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Courbet

Courbet

Ornans, Courbet's birthplace, is near the beautiful valley of the Doubs River, and it was here as a boy, and later as a man, that he absorbed the love of landscape. He was by nature a revolutionary, a man born to oppose existing order and to assert his independence; he had that ... read full description below.

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Quick Reference

ISBN 9781780420929
Barcode 9781780420929
Published 1 July 2011 by Parkstone International
Available in PDF format
Software Adobe Ebook Compatible Devices
Language en
Author(s) By Bade, Patrick
Series Mega Square

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Full details for this title

ISBN-13 9781780420929
ISBN-10 1780420927
Stock Available
Status Wheelers ePlatform
Publisher Parkstone International
Imprint Parkstone International
Publication Date 1 July 2011
Publication Country United Kingdom United Kingdom
Format PDF ebook
Author(s) By Bade, Patrick
Series Mega Square
Category Individual Artists
Industrial / Commercial Art & Design
Interest Age General Audience
Reading Age General Audience
NBS Text Fine Arts / Art History
ONIX Text General/trade
Number of Pages 256
Dimensions Not specified
Weight Not specified - defaults to 0g
Dewey Code 759.4
Catalogue Code 397678

Description of this Electronic Book

Ornans, Courbet's birthplace, is near the beautiful valley of the Doubs River, and it was here as a boy, and later as a man, that he absorbed the love of landscape.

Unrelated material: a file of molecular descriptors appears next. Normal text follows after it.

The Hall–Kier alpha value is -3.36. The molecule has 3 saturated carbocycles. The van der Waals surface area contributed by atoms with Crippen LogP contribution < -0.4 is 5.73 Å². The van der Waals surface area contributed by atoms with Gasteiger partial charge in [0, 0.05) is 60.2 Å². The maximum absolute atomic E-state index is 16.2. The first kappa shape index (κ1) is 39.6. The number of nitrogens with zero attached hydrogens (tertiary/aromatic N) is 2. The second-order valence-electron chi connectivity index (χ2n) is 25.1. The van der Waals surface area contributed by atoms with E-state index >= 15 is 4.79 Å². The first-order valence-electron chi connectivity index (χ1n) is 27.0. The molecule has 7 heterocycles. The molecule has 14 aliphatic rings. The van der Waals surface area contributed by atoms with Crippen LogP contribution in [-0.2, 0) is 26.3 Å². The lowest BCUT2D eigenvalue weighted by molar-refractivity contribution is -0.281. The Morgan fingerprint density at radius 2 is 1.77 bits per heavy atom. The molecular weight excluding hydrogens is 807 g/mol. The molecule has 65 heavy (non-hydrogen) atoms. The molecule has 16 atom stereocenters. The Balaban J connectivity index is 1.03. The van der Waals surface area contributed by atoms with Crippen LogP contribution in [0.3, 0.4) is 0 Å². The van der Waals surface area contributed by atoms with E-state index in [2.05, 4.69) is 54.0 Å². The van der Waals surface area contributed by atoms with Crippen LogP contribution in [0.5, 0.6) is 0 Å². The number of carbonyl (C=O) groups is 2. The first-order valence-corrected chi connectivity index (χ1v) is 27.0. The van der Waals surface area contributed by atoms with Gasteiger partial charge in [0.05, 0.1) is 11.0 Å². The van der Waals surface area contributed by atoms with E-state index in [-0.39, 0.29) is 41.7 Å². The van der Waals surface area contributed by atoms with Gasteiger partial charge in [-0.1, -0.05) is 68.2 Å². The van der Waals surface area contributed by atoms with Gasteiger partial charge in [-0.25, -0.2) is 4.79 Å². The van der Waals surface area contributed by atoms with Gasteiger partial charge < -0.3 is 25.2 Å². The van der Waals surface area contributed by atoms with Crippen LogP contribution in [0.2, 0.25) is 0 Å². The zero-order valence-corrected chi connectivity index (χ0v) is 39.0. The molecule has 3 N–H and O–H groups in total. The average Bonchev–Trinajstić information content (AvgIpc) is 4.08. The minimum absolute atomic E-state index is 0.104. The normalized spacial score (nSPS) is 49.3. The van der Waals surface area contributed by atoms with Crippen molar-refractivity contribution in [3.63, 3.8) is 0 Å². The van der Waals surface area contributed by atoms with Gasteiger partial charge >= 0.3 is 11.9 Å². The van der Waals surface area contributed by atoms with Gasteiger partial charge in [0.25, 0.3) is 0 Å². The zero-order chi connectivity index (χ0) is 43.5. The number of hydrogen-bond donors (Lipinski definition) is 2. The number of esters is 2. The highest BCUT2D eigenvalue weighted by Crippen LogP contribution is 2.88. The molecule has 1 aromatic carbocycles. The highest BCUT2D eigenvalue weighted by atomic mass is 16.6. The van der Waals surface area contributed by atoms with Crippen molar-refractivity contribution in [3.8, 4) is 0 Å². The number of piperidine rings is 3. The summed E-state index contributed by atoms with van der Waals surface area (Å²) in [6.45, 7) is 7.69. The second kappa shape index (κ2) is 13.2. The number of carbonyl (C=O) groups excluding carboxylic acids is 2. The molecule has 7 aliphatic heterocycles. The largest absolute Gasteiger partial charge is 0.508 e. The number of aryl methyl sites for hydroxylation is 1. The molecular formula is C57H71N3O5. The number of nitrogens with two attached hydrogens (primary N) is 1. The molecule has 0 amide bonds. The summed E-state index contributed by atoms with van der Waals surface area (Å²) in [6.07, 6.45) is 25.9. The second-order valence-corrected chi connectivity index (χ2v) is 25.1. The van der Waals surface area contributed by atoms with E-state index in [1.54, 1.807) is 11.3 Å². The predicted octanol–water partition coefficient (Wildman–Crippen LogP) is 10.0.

He was by nature a revolutionary, a man born to oppose existing order and to assert his independence; he had that quality of bluster and brutality which makes the revolutionary count in art as well as in politics. In both directions his spirit of revolt manifested itself. He went to Paris to study art, yet he did not attach himself to the studio of any of the prominent masters. Already in his country home he had had a little instruction in painting, and preferred to study the masterpieces of the Louvre. At first his pictures were not sufficiently distinctive to arouse any opposition, and were admitted to the Salon. Then followed the Funeral at Ornans, which the critics violently assailed: "A masquerade funeral, six metres long, in which there is more to laugh at than to weep over." Indeed, the real offence of Courbet's pictures was that they represented live flesh and blood. They depicted men and women as they really are and realistically doing the business in which they are engaged. His figures were not men and women deprived of personality and idealised into a type, posed in positions that will decorate the canvas. He advocated painting things as they are, and proclaimed that la verite vraie must be the aim of the artist. So at the Universal Exposition of 1855 he withdrew his pictures from the exhibition grounds and set them in a wooden booth, just outside the entrance. Over the booth he posted a sign with large lettering. It read, simply: "Courbet - Realist." Like every revolutionary, he was an extremist. He ignored the fact that to every artist the truth of nature appears under a different guise according to his way of seeing and experiencing. Instead, he adhered to the notion that art is only a copying of nature and not a matter also of selection and arrangement. In his contempt for prettiness Courbet often chose subjects which may fairly be called ugly. But that he also had a sense of beauty may be seen in his landscapes. That sense, mingled with his capacity for deep emotion, appears in his marines - these last being his most impressive work. Moreover, in all his works, whether attractive or not to the observer, he proved himself a powerful painter, painting in a broad, free manner, with a fine feeling for colour, and with a firmness of pigment that made all his representations very real and stirring.

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